Ashkenazy Acquisition Corporation is primarily a commercial real estate company. The company has extensive commercial holdings with multiple buildings on Madison Avenue as well as Faneuil Hall Marketplace in Boston.
The company's initial proposal was to renovate the interior of the building for retail and leave the landmarked exterior alone. If the company decides to pursue residential development, it would likely have to partner with another firm.
Secondly, restoring the damaged theater would be quite expensive. The entire bottom floor of seats is missing and the building has peeling paint and graffiti after suffering years of water leaks and neglect.
"The owner is looking at it but what they have proposed is extraordinarily ambitious and would require variances and approval from landmarks beyond what what we initially considered," Chester said.
"The question remains: Is there a viable market to keep that theater busy enough to pay for itself? I don't know if a nonprofit theater group will pay the freight to make this work."
Yuien Chin, of the Hamilton Heights-West Harlem Community Preservation Organization, said she envisions a dynamic organization running the space who would be able to create the high-level programming and financial partnerships necessary to make it self-sufficient.
"I don't think it's a situation of 'build it and they will come,'" said Chin. "The demand for a performance and visual arts space, not to mention a banquet hall for dances and receptions, is already here."
The now-decrepit building and theater is worth saving because of its history, said Adams. Commissioned by vaudeville operator Benjamin S. Moss and theater developer Solomon Brill, the neo-Renaissance Revival-style structure was designed by Thomas Lamb, a prolific theater and cinema designer, and was completed in 1913.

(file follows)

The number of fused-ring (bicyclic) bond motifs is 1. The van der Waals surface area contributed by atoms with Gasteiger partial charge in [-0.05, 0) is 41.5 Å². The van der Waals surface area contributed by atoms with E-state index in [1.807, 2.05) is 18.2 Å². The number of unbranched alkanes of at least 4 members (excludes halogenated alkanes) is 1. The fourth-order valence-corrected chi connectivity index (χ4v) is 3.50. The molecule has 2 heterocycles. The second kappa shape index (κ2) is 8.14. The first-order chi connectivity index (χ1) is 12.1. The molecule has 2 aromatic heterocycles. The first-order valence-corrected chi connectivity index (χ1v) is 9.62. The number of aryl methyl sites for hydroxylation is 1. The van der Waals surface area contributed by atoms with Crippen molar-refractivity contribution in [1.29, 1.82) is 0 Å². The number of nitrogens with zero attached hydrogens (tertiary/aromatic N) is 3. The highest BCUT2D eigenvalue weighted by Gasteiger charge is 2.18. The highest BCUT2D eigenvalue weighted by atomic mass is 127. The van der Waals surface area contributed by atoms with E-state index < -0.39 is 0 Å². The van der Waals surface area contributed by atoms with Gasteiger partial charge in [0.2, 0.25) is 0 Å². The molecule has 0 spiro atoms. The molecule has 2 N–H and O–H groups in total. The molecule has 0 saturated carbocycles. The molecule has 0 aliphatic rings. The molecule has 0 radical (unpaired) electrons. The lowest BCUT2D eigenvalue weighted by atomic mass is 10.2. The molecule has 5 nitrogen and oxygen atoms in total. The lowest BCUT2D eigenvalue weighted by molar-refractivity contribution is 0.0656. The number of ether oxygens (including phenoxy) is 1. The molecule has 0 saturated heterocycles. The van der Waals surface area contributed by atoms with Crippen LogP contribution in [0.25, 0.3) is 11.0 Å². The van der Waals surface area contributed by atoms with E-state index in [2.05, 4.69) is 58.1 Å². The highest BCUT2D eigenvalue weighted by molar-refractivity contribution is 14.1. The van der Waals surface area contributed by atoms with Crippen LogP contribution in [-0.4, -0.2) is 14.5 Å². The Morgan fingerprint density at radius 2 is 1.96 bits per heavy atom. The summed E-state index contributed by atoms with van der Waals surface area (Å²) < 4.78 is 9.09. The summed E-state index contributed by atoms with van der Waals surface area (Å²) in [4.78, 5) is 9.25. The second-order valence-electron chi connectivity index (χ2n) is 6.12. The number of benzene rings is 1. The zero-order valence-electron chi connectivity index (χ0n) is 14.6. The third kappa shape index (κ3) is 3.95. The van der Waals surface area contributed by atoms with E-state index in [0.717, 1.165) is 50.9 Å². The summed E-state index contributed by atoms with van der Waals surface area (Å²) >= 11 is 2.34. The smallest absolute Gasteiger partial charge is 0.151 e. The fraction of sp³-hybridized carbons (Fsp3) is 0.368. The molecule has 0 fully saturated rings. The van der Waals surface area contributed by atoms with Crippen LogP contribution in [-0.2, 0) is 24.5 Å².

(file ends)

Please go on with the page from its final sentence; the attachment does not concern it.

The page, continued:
Vaudeville acts performed at the theater, using the space between the two buildings to bring in sets. In 1928, the theater was sold and became one of New York City's first movie houses.
Movies ceased to be shown at the 1,800-seat theater in 1958 and the space was then used as a disco, church and arena. The lobby of the theater was last used as a retail space for the El Mundo department store, which left a year and a half ago. The structure has been vacant since.
Matt Lambros, a Brooklyn photographer who gained access to the theater to take pictures in 2011 for his website After the Final Curtain, said he was pleasantly surprised to hear discussion about restoring the theater.
"I assumed that one was going to go down," said Lambros, who has traveled the country photographing shuttered theaters. "It's still grand and in pretty good shape, so it should be easier to save than most old theaters."
Adams said there used to be several Lamb-built theaters on Harlem's west side but most have not survived.
"These places survived close to 100 years and one by one they have all been wiped out," said Adams. "The Hamilton is one of the most beautiful Thomas Lamb theaters ever built and it should not be allowed to be swept away."